Psychological Projection: The Sneaky Devil Within

Psychological projection—you may have heard of it before. Someone, with their self-qualified overconfident wisdom, may have even tried to pin that diagnosis on you. The concept is often used pejoratively. Projection activates itself when the human ego needs a defense against unconscious whims, urges, and compulsions (both positive and negative). When your unconscious feelings try to use your conscious beliefs as a sparring partner, don’t be surprised when you find yourself trying to externalize the issues you know exist within. It’s always society’s fault and never yours that you are who you are. Right? Since projection involves denying certain qualities within yourself by assigning them to others, maybe we can say that blame-shifting is either synonymous or a close relative. [1]

A habitually rude person can also habitually accuse others of being rude. Have you ever witnessed someone like this? That doubles the rudeness, doesn’t it? Hypocrisy might be the first word to come to mind. Even Jesus addressed something like this in Matthew 7:3-5 “Why do you look at the speck of sawdust in your brother’s eye and pay no attention to the plank in your own eye? 4 How can you say to your brother, ‘Let me take the speck out of your eye,’ when all the time there is a plank in your own eye? 5 You hypocrite first take the plank out of your own eye, and then you will see clearly to remove the speck from your brother’s eye.”

The feeling of “it’s not me, it’s them” can be a very powerful and persuasive feeling that helps you deny and repress your problem instead of directly confronting it. Your friable ego may find projection to be an easy weapon against your internal enemies but will not be quick to recognize dissociation as a cost, especially when dissociative identity disorder is involved. [2] Personal and political calamities are said to incite psychological projection within normal people, but we can expect to witness this phenomenon more often in narcissistic personality disorder and borderline personality disorder when they operate at a primitive level. [1]

Projection is a concept that traces back to Sigmund Freud in the 1890s and his discussions on myth, religion, and primitive thinking. I interpret Freud as saying that projection is a regression into savage, primitive, animistic, childlike behavior. Projection is elementary in self-development. Perhaps the best metaphor for describing projection is to say that it is like a piece of technology throwing an image onto a screen. [3]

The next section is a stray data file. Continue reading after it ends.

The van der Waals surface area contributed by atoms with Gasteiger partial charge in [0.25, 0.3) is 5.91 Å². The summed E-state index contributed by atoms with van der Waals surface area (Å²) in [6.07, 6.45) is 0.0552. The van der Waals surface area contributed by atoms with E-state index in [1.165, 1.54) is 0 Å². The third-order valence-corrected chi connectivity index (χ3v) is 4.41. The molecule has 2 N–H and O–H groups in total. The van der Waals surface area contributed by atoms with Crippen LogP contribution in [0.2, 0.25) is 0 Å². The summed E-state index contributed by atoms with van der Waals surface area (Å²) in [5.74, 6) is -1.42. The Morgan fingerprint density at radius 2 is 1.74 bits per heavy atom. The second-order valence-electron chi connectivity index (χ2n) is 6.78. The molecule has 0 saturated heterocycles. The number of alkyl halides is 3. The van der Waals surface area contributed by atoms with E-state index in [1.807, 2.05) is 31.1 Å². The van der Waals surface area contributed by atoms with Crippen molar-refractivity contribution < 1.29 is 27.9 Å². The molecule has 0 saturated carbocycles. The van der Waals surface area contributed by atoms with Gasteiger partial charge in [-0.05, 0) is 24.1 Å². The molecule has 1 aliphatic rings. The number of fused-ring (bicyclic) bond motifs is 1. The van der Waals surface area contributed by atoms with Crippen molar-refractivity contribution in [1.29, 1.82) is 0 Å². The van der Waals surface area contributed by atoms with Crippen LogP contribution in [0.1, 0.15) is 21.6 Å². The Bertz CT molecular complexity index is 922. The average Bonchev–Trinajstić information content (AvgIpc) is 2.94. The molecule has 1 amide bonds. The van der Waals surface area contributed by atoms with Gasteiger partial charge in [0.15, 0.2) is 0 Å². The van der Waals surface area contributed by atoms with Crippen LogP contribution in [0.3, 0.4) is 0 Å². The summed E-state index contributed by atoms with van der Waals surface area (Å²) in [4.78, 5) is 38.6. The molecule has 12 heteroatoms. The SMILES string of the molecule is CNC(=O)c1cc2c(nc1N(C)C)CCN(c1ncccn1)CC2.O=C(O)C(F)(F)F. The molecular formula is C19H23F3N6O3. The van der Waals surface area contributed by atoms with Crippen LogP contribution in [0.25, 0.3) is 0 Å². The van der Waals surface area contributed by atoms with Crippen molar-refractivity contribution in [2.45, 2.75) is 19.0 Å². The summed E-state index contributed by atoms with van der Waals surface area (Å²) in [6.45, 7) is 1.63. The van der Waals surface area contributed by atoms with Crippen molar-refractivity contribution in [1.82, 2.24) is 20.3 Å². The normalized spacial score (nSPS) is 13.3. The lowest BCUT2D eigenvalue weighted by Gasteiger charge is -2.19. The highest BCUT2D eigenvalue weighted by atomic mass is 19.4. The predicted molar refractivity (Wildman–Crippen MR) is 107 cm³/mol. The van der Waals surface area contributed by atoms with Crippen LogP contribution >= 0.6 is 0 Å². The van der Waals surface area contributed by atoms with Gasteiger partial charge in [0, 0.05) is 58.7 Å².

In the early 1900s, Freud discussed projection in his psychoanalysis lectures that also discussed the nature of neuroses, melancholia, narcissistic identification, delusions, paranoia and obsessions. Now, none of this is meant to imply that if you are inveterately projecting your unwanted parts onto others you must have a mental health disorder. But it seems rather apparent to me that Freud regarded projection as sharing some topography and dynamics with the aforesaid afflictions. I think it was Freud who first informed us that projection exists in connection with the unconscious and sets itself up in the ego. Your ego is treated like the object that you attach yourself to or repudiate. The ego suffers collateral damage as we act upon aggression and vengeance aimed at loved and hated objects. [4]

We have some interesting examples of psychological projection spanning throughout human history. You may remember having read about The Salem Witch Trials in high school; at least I do. Psychological projection of repressed aggression has been asseverated by John Demos as cause for the mental thralldom that the girls suffered in Salem in the Province of Massachusetts Bay of 1962. [5] In case you are unfamiliar with the story, let me express this quick synopsis:

Several girls who were exhibiting bizarre behaviors in Salem in the Province of Massachusetts Bay of 1692 blamed a local slave, Tituba, and two other females of spellbinding them. While being held under duress, Tituba confessed to using witchcraft and knowing of other guilty parties. A massive witch-hunt ensued, which helped the Puritans justify their personal vendetta against the colonists who did not abide by their religious convictions. Many innocent people were imprisoned and killed in that old village. Historians believe the accused “were victims of mob mentality, mass hysteria and scapegoating.” The story has been infamously used as a testament to the consequences of collective frenzied behavior, fearmongering, religious intolerance, and non-evidence-based thinking that can creep into our criminal justice system. [6]

A lot happened in that mishmash, and maybe you can imagine the indignation you probably would have felt while being accused of something you did not do. Imagine being indicted because of the superstitious twaddle people believe in and there was almost nothing you could do to avoid it in the first place. Can you imagine the racing thoughts you would experience? Imagine every eternal moment of helplessness and all the things you would have to say to protect yourself back in the 1600s when people did not operate on the innocent-until-proven-guilty principle? You would need to think quickly and likely could not avoid being clumsy. Not much time would be available for assorting all your arguments that could dissuade your detractors, because your mind would be overwhelmingly clouded, and you would constantly feel tempted to make up lies and believe them yourself, wholeheartedly. All eyes feasting on you would have to be diverted by your blaming others.